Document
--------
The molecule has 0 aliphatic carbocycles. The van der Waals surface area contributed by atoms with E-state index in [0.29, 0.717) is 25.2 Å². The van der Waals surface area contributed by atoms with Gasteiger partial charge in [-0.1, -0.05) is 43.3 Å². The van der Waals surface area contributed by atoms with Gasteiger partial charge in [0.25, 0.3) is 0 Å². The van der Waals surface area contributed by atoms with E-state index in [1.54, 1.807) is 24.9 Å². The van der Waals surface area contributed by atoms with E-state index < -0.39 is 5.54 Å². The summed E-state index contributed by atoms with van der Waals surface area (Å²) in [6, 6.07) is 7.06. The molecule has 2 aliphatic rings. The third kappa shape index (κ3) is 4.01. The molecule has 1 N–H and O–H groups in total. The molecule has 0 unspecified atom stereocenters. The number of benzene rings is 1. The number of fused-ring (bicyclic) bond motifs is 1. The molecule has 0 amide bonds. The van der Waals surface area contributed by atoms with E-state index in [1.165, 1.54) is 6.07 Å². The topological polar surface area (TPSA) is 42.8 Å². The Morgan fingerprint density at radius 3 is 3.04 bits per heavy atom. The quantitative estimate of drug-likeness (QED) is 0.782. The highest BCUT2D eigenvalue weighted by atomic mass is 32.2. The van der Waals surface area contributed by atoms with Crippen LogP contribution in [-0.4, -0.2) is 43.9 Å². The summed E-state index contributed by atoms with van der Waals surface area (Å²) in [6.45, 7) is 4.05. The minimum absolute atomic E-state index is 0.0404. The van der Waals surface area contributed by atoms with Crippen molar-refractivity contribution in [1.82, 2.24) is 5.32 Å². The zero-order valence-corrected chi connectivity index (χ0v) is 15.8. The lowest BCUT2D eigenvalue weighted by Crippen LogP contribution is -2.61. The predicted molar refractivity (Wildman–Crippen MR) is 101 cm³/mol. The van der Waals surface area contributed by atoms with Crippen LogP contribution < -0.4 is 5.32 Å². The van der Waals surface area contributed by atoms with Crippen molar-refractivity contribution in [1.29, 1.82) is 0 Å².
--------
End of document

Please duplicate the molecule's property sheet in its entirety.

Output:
The molecule has 0 aliphatic carbocycles. The van der Waals surface area contributed by atoms with E-state index in [0.29, 0.717) is 25.2 Å². The van der Waals surface area contributed by atoms with Gasteiger partial charge in [-0.1, -0.05) is 43.3 Å². The van der Waals surface area contributed by atoms with Gasteiger partial charge in [0.25, 0.3) is 0 Å². The van der Waals surface area contributed by atoms with E-state index in [1.54, 1.807) is 24.9 Å². The van der Waals surface area contributed by atoms with E-state index < -0.39 is 5.54 Å². The summed E-state index contributed by atoms with van der Waals surface area (Å²) in [6, 6.07) is 7.06. The molecule has 2 aliphatic rings. The third kappa shape index (κ3) is 4.01. The molecule has 1 N–H and O–H groups in total. The molecule has 0 unspecified atom stereocenters. The number of benzene rings is 1. The number of fused-ring (bicyclic) bond motifs is 1. The molecule has 0 amide bonds. The van der Waals surface area contributed by atoms with E-state index in [1.165, 1.54) is 6.07 Å². The topological polar surface area (TPSA) is 42.8 Å². The Morgan fingerprint density at radius 3 is 3.04 bits per heavy atom. The quantitative estimate of drug-likeness (QED) is 0.782. The highest BCUT2D eigenvalue weighted by atomic mass is 32.2. The van der Waals surface area contributed by atoms with Crippen LogP contribution in [-0.4, -0.2) is 43.9 Å². The summed E-state index contributed by atoms with van der Waals surface area (Å²) in [6.45, 7) is 4.05. The minimum absolute atomic E-state index is 0.0404. The van der Waals surface area contributed by atoms with Crippen molar-refractivity contribution in [1.82, 2.24) is 5.32 Å². The zero-order valence-corrected chi connectivity index (χ0v) is 15.8. The lowest BCUT2D eigenvalue weighted by Crippen LogP contribution is -2.61. The predicted molar refractivity (Wildman–Crippen MR) is 101 cm³/mol. The van der Waals surface area contributed by atoms with Crippen LogP contribution < -0.4 is 5.32 Å². The van der Waals surface area contributed by atoms with Crippen molar-refractivity contribution in [1.29, 1.82) is 0 Å².